Read the full story at GreenTech Media.
With the passage of California’s Proposition 64 in November, recreational use of marijuana in the state is now legal. So does that mean new pot-growing farms, which often use power-hungry lights and cooling systems inside sprawling warehouses, will start plugging into the power grid and boost electricity use all over the state?
At this point, it’s not entirely clear how the passage of Prop 64 will change weed farming energy use in California. It is clear that the marijuana industry is severely lacking in important data, best practices, transparency, research and education surrounding energy use, according to a group of marijuana growers, utility executives and industry advocates that convened for a workshop organized by the California Public Utilities Commission this week.
As more media outlets begin to discuss how EPA’s proposed budget cuts will effect the states, I’ll begin tracking them. Today, Minnesota, Oregon, and Kentucky weigh in.
Read the full story in Fast Company.
Something like 9 million tons of plastic enter the world’s oceans every year, and, at current rates, the problem is likely to get worse before it gets better. As developing countries expand, they tend to consume more packaged goods while failing to implement adequate collection systems. By 2050, there could be more plastic in the water than fish, according to one estimate.
Forty years after the first recycling symbol appeared, only about 14% of plastic is currently recycled. But by redesigning packaging along circular economy principles, reusing more plastic bags, and by investing in recycling infrastructure, it should be possible to get that number nearer 70%, a new report estimates.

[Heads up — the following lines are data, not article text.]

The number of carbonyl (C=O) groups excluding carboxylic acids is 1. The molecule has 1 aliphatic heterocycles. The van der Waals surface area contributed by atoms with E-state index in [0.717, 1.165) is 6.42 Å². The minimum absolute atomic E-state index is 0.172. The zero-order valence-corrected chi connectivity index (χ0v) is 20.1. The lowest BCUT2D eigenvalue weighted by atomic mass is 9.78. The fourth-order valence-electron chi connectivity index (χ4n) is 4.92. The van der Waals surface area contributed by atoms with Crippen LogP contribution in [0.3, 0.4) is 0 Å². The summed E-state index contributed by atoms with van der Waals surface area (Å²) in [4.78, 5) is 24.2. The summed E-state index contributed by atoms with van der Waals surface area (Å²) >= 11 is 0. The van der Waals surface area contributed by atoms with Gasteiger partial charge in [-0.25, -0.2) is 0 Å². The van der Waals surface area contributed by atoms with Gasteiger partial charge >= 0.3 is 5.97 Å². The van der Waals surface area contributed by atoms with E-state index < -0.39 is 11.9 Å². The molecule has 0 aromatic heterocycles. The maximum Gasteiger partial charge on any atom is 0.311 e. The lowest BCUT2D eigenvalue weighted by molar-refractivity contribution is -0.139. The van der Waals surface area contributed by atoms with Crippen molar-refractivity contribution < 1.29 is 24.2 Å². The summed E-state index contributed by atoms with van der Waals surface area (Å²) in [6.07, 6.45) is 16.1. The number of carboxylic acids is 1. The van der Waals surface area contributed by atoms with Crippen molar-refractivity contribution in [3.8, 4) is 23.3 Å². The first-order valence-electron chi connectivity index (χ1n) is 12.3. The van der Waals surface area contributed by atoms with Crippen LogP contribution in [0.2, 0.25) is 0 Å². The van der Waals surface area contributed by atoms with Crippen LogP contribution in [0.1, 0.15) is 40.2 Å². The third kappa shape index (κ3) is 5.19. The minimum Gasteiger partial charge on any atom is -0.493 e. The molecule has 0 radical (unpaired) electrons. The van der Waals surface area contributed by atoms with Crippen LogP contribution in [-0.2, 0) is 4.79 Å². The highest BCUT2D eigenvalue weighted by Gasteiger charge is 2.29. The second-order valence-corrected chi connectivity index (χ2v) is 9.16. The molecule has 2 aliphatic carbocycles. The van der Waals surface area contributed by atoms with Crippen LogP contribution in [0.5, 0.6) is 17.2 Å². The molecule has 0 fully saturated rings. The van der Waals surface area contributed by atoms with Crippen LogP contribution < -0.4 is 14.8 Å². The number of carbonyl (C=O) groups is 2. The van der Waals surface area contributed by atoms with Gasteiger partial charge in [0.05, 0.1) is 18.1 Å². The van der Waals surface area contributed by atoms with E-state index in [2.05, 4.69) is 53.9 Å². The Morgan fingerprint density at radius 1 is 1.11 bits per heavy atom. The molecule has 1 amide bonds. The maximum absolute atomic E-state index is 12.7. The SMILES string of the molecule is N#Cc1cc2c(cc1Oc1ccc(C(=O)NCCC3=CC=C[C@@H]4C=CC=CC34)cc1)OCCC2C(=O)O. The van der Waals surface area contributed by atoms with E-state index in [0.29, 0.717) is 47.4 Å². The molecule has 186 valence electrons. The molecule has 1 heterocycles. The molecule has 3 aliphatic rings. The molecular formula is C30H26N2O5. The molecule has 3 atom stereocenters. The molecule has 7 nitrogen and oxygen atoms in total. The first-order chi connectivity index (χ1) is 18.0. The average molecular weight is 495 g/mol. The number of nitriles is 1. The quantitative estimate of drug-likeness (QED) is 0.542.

Read the full story in the Washington Post.
The Trump administration’s proposal to cut the Environmental Protection Agency is looking dramatic indeed. The plans call for laying off thousands of staff, eliminating entire programs and making deep cuts to the agency’s research office, the Office of Research and Development (ORD), according to recent reporting by The Washington Post.
That’s not to say all of this will happen — or that any of it will. Congress makes the final decisions on funding the government. But it’s a stunning proposal to researchers familiar with the workings of the EPA.
“I think a deep cut would be devastating to the nation’s capacity to do environmental health and ecosystem research,” said Jonathan Samet, a former chair of the agency’s Clean Air Scientific Advisory Committee who is now a professor of medicine at the University of Southern California.
Samet and two other former EPA science officials — Thomas A. Burke, who served as the agency’s science adviser and headed up ORD under President Barack Obama, and Bernard Goldstein, who was EPA’s assistant administrator for research and development under President Ronald Reagan — went even further in a commentary published Wednesday, calling on President Trump to change course and stand up for the agency and science.